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NT: Waiting is agony on draft day


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Waiting is agony on draft day



Staff Writer

Keep your head down. Keep your left arm straight. Follow through.

Andre Woolfolk had been on the golf course many times before, so he knew what he was supposed to do. But as he strolled down the fairways in Topeka, Kan., last April 27, his mind wasn't on the little white ball.

Instead, it was miles away in New York City, where the selections were being announced at the NFL draft. Still, he was on the golf course by choice.

''I played terrible that day,'' Woolfolk recalled. ''Every shot I took I was thinking about who might pick me. When we made the turn after the ninth hole, I peeked in at a TV and saw they were on about the 20th pick. I was hoping I'd get a call before I was off the course.''

Sure enough, while Woolfolk was on the 17th hole, his cell phone rang (he promised it didn't disturb the other golfers). It was the Titans. They were getting ready to make the Oklahoma cornerback the 28th pick of the 2003 draft.

It put an immediate end to an agonizing round of golf.

''I had the scorecard, but I never added up my score,'' Woolfolk said. ''Still that had to have been better than watching (the draft) on TV. That's painful.''

Today at 11 a.m., when the first of the draft's seven rounds begins, football players will hunker down on couches all over the country waiting for their names to be called. They'll be at parties in sports bars and restaurants and at the homes of family members and friends. A select few will be standing by in New York waiting to be handed a baseball cap.

Some, of course, will wait longer than others, maybe until tomorrow, when rounds 4-7 are conducted. For some players, the call won't come at all.

''If I could do it all over again,'' said Titans safety Tank Williams, a second round pick in 2002, ''I probably wouldn't watch. It almost wears on you. Watch something else on TV, maybe a movie. Get out and do something. Anything has to be better than watching (the draft) on TV.''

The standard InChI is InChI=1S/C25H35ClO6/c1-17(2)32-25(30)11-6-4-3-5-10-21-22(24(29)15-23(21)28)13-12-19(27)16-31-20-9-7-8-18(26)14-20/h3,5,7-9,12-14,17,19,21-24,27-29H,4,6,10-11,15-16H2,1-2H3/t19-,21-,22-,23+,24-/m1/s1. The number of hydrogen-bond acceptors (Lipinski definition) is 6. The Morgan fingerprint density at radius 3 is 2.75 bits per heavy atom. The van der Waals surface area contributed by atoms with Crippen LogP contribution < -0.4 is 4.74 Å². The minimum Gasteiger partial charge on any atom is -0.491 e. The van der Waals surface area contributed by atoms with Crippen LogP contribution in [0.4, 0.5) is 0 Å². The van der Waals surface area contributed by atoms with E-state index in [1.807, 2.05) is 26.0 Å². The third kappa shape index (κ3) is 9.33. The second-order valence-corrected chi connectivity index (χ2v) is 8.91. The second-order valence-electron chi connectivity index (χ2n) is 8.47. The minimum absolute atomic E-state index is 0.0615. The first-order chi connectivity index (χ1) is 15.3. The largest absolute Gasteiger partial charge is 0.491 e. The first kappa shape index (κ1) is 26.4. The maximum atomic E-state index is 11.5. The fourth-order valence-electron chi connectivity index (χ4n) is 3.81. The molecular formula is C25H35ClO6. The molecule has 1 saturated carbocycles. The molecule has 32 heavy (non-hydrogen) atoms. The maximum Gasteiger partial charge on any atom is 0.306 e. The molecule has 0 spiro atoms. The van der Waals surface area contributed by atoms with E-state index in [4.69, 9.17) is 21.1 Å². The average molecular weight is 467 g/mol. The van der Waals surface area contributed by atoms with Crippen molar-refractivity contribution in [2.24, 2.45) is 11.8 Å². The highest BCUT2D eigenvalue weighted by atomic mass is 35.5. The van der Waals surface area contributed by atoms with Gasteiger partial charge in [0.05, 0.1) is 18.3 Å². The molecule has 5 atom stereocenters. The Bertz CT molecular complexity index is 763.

But clearly, watching is the most popular thing to do on draft day.

''I didn't watch every pick,'' cornerback Andre Dyson said of the 2001 draft, the year he was picked. Then he stopped himself. ''Actually, I'm a liar. I did pretty much watch all of it.''

A recent stroll around the Titans locker room, however, revealed that's not the only option players might decide to take this weekend as the picks roll across the bottom of the screen.

There are other ways to pass the time. Some will go to the movies. Others will play basketball or some other sport, like golf. Some might read a book. Or even sleep. Maybe wash the car.

Like Woolfolk, defensive tackle Rien Long also hit the links last April 27. But he was so curious he followed the first three rounds on his telephone, which had a connection to the Internet.

''In between holes, I kept getting updates,'' Long recalled. ''It was the worst golfing day of my life.''

Long didn't get picked until early in the fourth round, the next day. He had just gotten out of bed.

Cornerback Mike Echols was preaching to the choir on draft day in 2002. Seriously. He was in church when the Titans called him. It was an answer to his prayers. Luckily, the phone was on vibrate.

''I pretty much just walked out and answered it,'' Echols confessed. ''They put Coach (Jeff) Fisher on the phone and before long everybody came out (of church). It was pretty exciting.''

But the day can also cause a young man to lose his religion.

Receiver Jake Schifino hoped he would get drafted relatively early on the second day of the draft in 2002. As each pick flashed across the screen, however, he grew more and more frustrated until he left the house.

''I had to let out some steam a little bit, so I went down the street to my old high school and started running a few laps around the track,'' Schifino said. ''That's when the Titans called and said they were drafting me.''

Linebacker Keith Bulluck said the draft put him to sleep back in 2000. He was expecting to go anywhere from 9th to 14th in the first round. But he kept waiting and waiting until he heard a name at pick No. 17 that knocked him to the floor: Sebastian Janikowski.

''A kicker,'' Bulluck said of Oakland's first-round pick that year. ''That was it. I went to sleep for an hour-and-a-half after that.''

With the 30th pick of the draft, the Titans made Bulluck's NFL dream come true.

Players say having friends and family members around helps pass the time, but doesn't necessarily ease the mind. Defensive tackle Albert Haynesworth and receiver Donte Stallworth, former teammates at the University of Tennessee, broke the tension by playing a practical joke on one another on draft day. At separate times, they called each other and pretended to be with a different organization.

''I got Donte,'' Haynesworth recalled. ''He was saying, ''Yes sir, yes sir, I am ready to be a Cardinal.'''

Then the Saints called Stallworth. And the Titans called Haynesworth.

On draft day, the best advice players say they could give to young players is ''brace for the worst but hope for the best.'' And try and stay calm when a player is picked in front of you that you've never heard of, especially when he plays your position.

''It's going to be a long day no matter what,'' Titans running back Chris Brown said. ''But if you get drafted, the ending is good.''

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